Lisa Palasti: She said, “‘Cause that’s where the real learning occurs.” She doesn’t really need my feedback when… And good for her to be able to reflect on those and look back at them and go, “I’ve got this.” And it’s interesting too, because I remember a different parent, teaching her how to do video analysis and time codes and really knowing when she hit her goals and and whatnot. And I can remember the first time I had this experience of reading her video feedback, watching the video and reading her video feedback again. And I thought to myself, “What good are you, Lisa? You don’t have anything… ” [laughter] This is what I thought. I thought, “You don’t have anything to add.” And then I thought, “Oh my gosh, actually, Lisa, you did exactly what you set out to do,” which was to work myself out of a job. And I thought, “Well done. You did that.” Because she had become so confident. And it was cute because I took her video feedback and I just added to it, rather than start a fresh sheet or whatever. I’m like, “Yeah, I agree and, yes, you’re right on about this.” [laughter] My whole feedback was just a lot of affirmation that she totally knew what… It was beautiful. It was really cool. So I think that there is… We can’t underrate how important the video taping is and how empowering it can be.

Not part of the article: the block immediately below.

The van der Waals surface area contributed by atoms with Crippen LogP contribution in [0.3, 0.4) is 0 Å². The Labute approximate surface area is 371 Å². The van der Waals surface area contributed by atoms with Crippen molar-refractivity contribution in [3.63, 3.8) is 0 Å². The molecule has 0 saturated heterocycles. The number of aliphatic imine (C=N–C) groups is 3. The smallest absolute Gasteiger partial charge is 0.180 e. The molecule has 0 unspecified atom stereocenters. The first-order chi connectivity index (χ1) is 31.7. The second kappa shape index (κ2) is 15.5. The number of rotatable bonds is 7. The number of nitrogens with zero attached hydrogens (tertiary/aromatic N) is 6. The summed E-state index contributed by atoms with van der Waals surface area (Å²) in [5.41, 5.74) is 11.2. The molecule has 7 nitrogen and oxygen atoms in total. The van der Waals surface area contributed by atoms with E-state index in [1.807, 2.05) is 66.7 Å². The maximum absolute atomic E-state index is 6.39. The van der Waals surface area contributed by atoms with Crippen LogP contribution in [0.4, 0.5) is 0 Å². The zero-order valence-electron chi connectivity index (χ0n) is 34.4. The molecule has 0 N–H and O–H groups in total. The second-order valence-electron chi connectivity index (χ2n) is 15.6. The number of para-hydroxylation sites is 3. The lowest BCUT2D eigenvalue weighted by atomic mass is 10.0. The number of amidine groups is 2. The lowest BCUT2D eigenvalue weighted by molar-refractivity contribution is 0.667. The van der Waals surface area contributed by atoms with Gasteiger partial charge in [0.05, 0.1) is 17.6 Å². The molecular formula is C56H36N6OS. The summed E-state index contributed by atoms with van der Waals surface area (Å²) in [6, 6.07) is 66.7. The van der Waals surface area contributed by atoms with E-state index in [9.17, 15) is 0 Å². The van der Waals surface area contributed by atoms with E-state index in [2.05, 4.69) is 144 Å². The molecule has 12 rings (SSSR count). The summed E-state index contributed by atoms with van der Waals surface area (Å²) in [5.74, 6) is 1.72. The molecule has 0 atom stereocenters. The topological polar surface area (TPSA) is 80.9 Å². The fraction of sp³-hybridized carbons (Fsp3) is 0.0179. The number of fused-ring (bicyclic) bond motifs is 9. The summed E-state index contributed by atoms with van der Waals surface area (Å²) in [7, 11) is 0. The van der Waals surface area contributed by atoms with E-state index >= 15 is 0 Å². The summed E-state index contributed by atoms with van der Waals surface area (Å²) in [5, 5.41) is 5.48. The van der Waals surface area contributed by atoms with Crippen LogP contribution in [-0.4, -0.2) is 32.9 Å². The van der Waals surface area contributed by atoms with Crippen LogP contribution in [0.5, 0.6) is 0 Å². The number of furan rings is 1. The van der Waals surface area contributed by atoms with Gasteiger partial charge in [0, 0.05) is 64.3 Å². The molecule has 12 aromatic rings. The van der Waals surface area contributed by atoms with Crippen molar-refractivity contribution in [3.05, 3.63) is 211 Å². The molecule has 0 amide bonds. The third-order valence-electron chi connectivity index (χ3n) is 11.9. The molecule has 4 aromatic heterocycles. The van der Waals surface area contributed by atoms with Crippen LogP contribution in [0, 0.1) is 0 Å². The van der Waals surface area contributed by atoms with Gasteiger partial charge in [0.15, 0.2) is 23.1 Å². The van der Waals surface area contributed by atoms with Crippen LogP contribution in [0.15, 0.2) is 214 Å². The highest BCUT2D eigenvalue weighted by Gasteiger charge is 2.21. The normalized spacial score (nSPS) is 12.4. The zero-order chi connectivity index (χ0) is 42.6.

Kat Lee: Well, I personally like people only to see my good video. [laughter]

Lisa Palasti: Yes. [chuckle]

Kat Lee: But that’s a bit egotistical of me. But, and in a serious side, it is sometimes a struggle. And if anyone hears a parent who struggles with this, not to just want people to see the “good stuff” but it is where you have the struggle, that is where you learn the most from, Lisa, when it comes to video. You learn the most. And that leads, again, to the empowerment of the most from being able to analyze that and move forward. It’s not to say you can’t learn things from when things work, because that’s an experience too. We learn from positive experiences, but it’s also good at look those where you don’t quite make your goal, whatever that might be, or you think you don’t. I’ve also heard it where parents to my opinion said, “This isn’t any good. I didn’t reach the goal.” And they did. And that’s part of our process to help parents know when they have done that. And it could be just one small thing happened that they didn’t expect or was not pleasant, and it affected their whole view of that time with their child. But then when they get that feedback, they’ll be relieved. And suddenly the whole countenance changes to, “Oh! Oh, well, you’re right. That one moment colored my view of that whole time.” But that’s just, I think, that’s just being a mom, a parent, a person, Lisa.